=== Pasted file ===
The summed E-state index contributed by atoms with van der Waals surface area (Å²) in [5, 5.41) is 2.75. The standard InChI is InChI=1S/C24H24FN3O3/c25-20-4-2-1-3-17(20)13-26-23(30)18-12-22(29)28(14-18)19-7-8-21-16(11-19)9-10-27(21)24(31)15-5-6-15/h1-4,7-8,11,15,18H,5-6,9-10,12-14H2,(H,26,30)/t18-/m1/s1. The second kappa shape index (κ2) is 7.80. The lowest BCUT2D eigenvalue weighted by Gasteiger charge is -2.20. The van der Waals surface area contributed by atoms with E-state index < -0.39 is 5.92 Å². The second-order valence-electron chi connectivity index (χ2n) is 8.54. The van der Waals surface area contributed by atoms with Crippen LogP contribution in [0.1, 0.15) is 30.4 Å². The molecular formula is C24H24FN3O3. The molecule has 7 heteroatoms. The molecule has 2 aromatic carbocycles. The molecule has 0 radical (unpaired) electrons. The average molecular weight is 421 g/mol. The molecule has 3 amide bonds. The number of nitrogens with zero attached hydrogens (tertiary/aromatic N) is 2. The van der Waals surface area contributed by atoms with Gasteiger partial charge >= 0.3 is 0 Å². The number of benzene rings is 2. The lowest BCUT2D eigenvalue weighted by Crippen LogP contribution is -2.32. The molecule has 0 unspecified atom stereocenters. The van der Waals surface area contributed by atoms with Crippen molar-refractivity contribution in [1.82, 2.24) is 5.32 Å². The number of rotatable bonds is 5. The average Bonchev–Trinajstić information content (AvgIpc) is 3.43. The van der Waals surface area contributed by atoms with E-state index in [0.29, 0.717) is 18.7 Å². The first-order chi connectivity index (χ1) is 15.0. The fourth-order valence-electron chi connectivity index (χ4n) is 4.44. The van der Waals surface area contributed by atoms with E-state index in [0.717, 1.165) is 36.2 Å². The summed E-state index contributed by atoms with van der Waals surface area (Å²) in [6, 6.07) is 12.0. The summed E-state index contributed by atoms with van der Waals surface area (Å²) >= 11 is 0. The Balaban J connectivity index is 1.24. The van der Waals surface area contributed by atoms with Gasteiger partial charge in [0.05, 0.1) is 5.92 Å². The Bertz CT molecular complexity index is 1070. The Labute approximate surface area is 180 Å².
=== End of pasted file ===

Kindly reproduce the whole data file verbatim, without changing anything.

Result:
The summed E-state index contributed by atoms with van der Waals surface area (Å²) in [5, 5.41) is 2.75. The standard InChI is InChI=1S/C24H24FN3O3/c25-20-4-2-1-3-17(20)13-26-23(30)18-12-22(29)28(14-18)19-7-8-21-16(11-19)9-10-27(21)24(31)15-5-6-15/h1-4,7-8,11,15,18H,5-6,9-10,12-14H2,(H,26,30)/t18-/m1/s1. The second kappa shape index (κ2) is 7.80. The lowest BCUT2D eigenvalue weighted by Gasteiger charge is -2.20. The van der Waals surface area contributed by atoms with E-state index < -0.39 is 5.92 Å². The second-order valence-electron chi connectivity index (χ2n) is 8.54. The van der Waals surface area contributed by atoms with Crippen LogP contribution in [0.1, 0.15) is 30.4 Å². The molecular formula is C24H24FN3O3. The molecule has 7 heteroatoms. The molecule has 2 aromatic carbocycles. The molecule has 0 radical (unpaired) electrons. The average molecular weight is 421 g/mol. The molecule has 3 amide bonds. The number of nitrogens with zero attached hydrogens (tertiary/aromatic N) is 2. The van der Waals surface area contributed by atoms with Gasteiger partial charge >= 0.3 is 0 Å². The number of benzene rings is 2. The lowest BCUT2D eigenvalue weighted by Crippen LogP contribution is -2.32. The molecule has 0 unspecified atom stereocenters. The van der Waals surface area contributed by atoms with Crippen molar-refractivity contribution in [1.82, 2.24) is 5.32 Å². The number of rotatable bonds is 5. The average Bonchev–Trinajstić information content (AvgIpc) is 3.43. The van der Waals surface area contributed by atoms with E-state index in [0.29, 0.717) is 18.7 Å². The first-order chi connectivity index (χ1) is 15.0. The fourth-order valence-electron chi connectivity index (χ4n) is 4.44. The van der Waals surface area contributed by atoms with E-state index in [0.717, 1.165) is 36.2 Å². The summed E-state index contributed by atoms with van der Waals surface area (Å²) in [6, 6.07) is 12.0. The summed E-state index contributed by atoms with van der Waals surface area (Å²) >= 11 is 0. The Balaban J connectivity index is 1.24. The van der Waals surface area contributed by atoms with Gasteiger partial charge in [0.05, 0.1) is 5.92 Å². The Bertz CT molecular complexity index is 1070. The Labute approximate surface area is 180 Å².